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Legg-Calvé-Perthes Disease

By Frank Pessler, MD, PhD, Helmholtz Centre for Infection Research; Hannover Medical School, Braunschweig, Germany; Hannover, Germany

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Legg-Calvé-Perthes disease is an osteochondrosis that involves idiopathic aseptic necrosis of the femoral capital epiphysis.

Osteochondroses are noninflammatory, noninfectious derangements of bony growth at various ossification centers.

Legg-Calvé-Perthes disease has a maximum incidence at age 5 to 10 yr, is more common among boys, and is usually unilateral. About 10% of cases are familial, but contributing gene defects have not been identified.

Characteristic symptoms of Legg-Calvé-Perthes disease are pain in the hip joint and gait disturbance (eg, limping); some children complain of pain in the knee. Onset is gradual, and progression is slow. Joint movements are limited, and thigh muscles may become wasted.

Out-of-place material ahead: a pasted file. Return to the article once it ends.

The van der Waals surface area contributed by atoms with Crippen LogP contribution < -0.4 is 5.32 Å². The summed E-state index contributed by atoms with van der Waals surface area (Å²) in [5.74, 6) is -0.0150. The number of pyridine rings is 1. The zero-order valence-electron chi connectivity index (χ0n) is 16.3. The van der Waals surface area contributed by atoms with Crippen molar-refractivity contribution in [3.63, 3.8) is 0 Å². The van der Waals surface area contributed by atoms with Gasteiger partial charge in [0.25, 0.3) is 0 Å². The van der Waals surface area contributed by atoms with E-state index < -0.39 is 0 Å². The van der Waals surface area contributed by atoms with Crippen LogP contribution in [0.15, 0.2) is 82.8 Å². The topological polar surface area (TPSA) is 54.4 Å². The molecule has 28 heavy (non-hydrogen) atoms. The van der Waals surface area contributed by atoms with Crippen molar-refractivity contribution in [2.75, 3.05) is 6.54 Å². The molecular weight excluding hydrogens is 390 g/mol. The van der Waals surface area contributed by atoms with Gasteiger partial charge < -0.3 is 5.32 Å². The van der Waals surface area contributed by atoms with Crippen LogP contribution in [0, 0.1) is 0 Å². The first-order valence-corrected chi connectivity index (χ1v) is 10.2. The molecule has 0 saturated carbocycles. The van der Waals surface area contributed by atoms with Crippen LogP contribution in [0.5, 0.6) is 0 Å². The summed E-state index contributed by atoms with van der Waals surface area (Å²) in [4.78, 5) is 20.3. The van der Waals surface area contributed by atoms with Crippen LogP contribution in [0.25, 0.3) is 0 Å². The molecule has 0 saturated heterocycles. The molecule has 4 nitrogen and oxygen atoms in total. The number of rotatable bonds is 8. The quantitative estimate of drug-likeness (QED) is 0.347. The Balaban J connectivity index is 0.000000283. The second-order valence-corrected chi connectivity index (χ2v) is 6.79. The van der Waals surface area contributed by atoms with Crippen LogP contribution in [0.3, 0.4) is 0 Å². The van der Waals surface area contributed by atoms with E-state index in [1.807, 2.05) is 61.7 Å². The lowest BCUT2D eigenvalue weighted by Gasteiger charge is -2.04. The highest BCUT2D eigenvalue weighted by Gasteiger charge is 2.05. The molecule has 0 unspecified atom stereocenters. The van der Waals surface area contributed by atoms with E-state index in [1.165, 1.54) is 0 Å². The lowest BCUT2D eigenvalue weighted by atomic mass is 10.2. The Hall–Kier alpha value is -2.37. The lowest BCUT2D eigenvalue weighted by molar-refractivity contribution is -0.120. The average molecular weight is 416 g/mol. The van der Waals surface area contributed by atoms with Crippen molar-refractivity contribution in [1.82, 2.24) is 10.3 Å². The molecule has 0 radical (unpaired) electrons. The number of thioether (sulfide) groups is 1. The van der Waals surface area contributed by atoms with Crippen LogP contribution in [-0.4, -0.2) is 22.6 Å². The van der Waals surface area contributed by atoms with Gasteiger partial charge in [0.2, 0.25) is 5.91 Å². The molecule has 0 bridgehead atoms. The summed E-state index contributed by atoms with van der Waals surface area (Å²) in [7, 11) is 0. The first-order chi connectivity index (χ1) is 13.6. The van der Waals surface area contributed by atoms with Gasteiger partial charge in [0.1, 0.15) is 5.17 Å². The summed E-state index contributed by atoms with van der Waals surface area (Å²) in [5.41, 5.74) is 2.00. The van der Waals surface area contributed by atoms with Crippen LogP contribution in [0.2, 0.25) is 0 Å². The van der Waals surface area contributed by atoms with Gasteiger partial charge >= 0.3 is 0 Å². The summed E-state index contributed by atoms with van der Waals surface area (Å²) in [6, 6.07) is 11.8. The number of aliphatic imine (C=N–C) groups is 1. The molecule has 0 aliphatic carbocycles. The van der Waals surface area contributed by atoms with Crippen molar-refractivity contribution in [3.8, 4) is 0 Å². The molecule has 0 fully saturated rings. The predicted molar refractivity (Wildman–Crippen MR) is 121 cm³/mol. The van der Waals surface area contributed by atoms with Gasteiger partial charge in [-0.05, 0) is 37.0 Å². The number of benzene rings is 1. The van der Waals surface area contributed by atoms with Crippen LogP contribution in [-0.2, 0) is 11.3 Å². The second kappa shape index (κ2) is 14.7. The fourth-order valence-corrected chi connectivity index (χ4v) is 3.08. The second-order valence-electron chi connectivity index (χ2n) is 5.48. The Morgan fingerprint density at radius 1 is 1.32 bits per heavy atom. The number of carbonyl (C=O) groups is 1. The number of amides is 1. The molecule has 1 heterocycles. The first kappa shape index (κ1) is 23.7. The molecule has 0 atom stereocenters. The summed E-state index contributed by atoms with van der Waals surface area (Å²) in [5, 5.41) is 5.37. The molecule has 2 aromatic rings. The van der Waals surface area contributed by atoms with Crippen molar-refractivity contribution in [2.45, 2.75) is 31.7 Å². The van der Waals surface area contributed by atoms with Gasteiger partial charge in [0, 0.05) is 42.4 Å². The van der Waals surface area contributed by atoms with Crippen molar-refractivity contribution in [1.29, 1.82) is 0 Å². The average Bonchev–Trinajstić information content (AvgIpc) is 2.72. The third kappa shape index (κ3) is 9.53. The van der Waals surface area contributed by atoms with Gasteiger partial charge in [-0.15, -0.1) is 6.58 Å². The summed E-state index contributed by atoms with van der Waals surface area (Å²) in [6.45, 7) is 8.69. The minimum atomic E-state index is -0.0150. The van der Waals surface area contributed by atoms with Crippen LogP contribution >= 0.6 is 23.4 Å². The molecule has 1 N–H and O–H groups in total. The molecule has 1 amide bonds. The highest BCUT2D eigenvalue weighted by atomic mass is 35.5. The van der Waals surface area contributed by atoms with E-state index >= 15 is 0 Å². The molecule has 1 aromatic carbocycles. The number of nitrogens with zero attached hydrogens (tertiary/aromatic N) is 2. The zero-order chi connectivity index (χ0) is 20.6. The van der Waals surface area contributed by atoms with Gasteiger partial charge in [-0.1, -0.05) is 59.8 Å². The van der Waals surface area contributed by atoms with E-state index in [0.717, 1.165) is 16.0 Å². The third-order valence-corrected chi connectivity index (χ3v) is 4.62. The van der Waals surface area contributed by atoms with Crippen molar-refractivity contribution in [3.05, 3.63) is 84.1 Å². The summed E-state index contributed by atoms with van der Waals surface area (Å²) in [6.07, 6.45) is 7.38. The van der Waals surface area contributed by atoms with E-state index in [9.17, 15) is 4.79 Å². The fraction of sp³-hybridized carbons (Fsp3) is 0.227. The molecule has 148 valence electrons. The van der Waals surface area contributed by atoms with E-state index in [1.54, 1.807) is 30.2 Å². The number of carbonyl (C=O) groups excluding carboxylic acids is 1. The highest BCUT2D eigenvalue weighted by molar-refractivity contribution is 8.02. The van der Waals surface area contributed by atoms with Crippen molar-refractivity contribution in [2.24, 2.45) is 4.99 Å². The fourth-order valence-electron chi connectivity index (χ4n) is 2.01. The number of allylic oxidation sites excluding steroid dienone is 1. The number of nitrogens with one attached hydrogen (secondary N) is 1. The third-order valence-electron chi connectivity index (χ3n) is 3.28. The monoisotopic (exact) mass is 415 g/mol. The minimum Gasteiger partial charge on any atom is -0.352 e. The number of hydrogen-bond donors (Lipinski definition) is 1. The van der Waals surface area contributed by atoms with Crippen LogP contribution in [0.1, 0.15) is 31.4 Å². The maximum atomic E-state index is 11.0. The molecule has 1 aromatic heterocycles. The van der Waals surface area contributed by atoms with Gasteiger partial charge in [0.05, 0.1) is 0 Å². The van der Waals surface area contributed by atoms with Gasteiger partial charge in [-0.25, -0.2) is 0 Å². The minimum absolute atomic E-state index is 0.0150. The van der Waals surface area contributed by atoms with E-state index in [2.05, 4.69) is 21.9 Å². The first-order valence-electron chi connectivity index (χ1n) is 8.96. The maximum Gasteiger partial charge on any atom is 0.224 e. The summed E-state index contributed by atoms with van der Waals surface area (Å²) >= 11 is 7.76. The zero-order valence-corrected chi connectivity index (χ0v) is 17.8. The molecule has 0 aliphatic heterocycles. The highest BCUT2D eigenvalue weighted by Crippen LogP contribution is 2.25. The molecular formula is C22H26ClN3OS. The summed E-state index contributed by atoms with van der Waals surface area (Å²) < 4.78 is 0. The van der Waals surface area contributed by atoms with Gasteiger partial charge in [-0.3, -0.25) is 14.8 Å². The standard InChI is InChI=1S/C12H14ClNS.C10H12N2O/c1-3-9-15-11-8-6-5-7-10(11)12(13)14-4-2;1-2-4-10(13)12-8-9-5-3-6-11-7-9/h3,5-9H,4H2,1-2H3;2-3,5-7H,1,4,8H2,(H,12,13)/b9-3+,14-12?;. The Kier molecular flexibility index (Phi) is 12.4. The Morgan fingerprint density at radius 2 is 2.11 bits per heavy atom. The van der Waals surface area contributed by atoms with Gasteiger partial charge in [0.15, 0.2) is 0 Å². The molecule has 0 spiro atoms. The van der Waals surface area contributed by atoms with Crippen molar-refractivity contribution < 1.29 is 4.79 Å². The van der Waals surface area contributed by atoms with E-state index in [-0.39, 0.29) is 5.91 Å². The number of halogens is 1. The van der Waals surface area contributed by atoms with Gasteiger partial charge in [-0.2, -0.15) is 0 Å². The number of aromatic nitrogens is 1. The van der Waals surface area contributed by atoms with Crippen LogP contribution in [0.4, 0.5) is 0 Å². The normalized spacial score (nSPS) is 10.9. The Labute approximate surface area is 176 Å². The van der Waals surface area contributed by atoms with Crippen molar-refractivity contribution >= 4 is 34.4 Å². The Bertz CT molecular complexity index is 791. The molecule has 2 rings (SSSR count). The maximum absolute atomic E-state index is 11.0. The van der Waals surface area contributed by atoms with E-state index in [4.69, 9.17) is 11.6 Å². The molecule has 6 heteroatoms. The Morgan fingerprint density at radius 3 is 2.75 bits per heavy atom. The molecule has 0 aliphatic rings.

• X-rays

  • Usually MRI

Diagnosis of Legg-Calvé-Perthes disease is suspected based on symptoms. X-rays are usually obtained and, if needed, an MRI is done to confirm the diagnosis and extent of the lesion. X-rays initially may not be diagnostic, because they can be normal or show minimal flattening. Later x-rays can show fragmentation of the femoral head, which contains areas of lucency and sclerosis.

In bilateral or familial cases, an x-ray skeletal survey to exclude hereditary skeletal disorders, particularly multiple epiphyseal dysplasia, is mandatory because prognosis and optimal management differ. Hypothyroidism, sickle cell anemia, and trauma must also be excluded.


  • Rest and immobilization

  • Sometimes surgery

Orthopedic treatment of Legg-Calvé-Perthes disease includes prolonged bed rest, mobile traction, slings, and abduction plaster casts and splints to contain the femoral head. Some experts advocate subtrochanteric osteotomy with internal fixation and early ambulation. Bisphosphonates have been effective in initial trials, but further studies are needed.

Without treatment, the course is usually prolonged but self-limited (usually 2 to 3 yr). When the disease eventually becomes quiescent, residual distortion of the femoral head and acetabulum predisposes to secondary degenerative osteoarthritis. With treatment, sequelae are less severe. Young children and children with less femoral head destruction when diagnosed have the best outcome.